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Education - South Hobart Primary School

Cassy O'Connor MP  -  Tuesday, 7 September 2021

Tags: Schools, State Budget

Ms O'CONNOR - Minister, I make representation on behalf of the students, parents and teacher at South Hobart Primary School. As you well know, because the Greens have raised this in parliament, the school has lost its library. Kinder students are sharing classrooms and having to spend hours outside with adequate shelter in the middle of winter. This year there's no apparent funding in the Budget for either the library or any expansion of South Hobart Primary School. As you would be aware, I hope, the impact of this on students and teacher has been raised by the school association for three years now and they are not feeling optimistic, having looked at your Budget.

Ms COURTNEY - Thank you, Ms O'Connor, and I appreciate your advocacy for the school. With regards to the Capital Investment Program, as you are no doubt aware, there's a prioritisation around schools and I understand that there are schools with need. We have a track record of delivering in the South Hobart Primary School. There were $3.6 million of upgrades in 2017 to provide additional learning areas and $600 000 for civil works in 2020-21. We recognise that we need more learning areas at the school because of the growth in that catchment. That's why there was the development of a long-term master plan for the school, with a community consultation process undertaken earlier this year. An architect was engaged in the development of that. This included community consultation, an online survey and a workplace. It was very informed by the local community. This will now provide us with the opportunity to look at how we can fund that.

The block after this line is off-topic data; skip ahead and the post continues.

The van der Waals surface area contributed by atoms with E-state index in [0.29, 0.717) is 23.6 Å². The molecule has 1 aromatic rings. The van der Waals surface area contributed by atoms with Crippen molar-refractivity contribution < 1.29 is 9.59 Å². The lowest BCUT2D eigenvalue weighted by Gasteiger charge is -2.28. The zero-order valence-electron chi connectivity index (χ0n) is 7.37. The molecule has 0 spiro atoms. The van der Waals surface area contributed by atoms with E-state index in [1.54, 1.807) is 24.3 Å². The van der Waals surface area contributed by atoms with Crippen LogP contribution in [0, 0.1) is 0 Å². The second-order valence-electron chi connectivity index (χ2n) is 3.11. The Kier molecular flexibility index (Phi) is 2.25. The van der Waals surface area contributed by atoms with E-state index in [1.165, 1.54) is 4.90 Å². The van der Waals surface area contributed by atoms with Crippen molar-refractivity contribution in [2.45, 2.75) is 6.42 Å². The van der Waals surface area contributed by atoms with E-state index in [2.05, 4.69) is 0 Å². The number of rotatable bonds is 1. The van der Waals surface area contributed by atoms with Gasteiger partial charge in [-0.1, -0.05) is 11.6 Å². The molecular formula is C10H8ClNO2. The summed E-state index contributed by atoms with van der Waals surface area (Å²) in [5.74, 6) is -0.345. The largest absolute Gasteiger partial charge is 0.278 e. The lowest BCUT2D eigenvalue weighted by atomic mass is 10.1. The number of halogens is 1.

We need to look at a process for prioritisation. The Government now has significantly more investment in the capital investment program than was in the last budget before we came to Government. I believe it's increased four-fold since that time.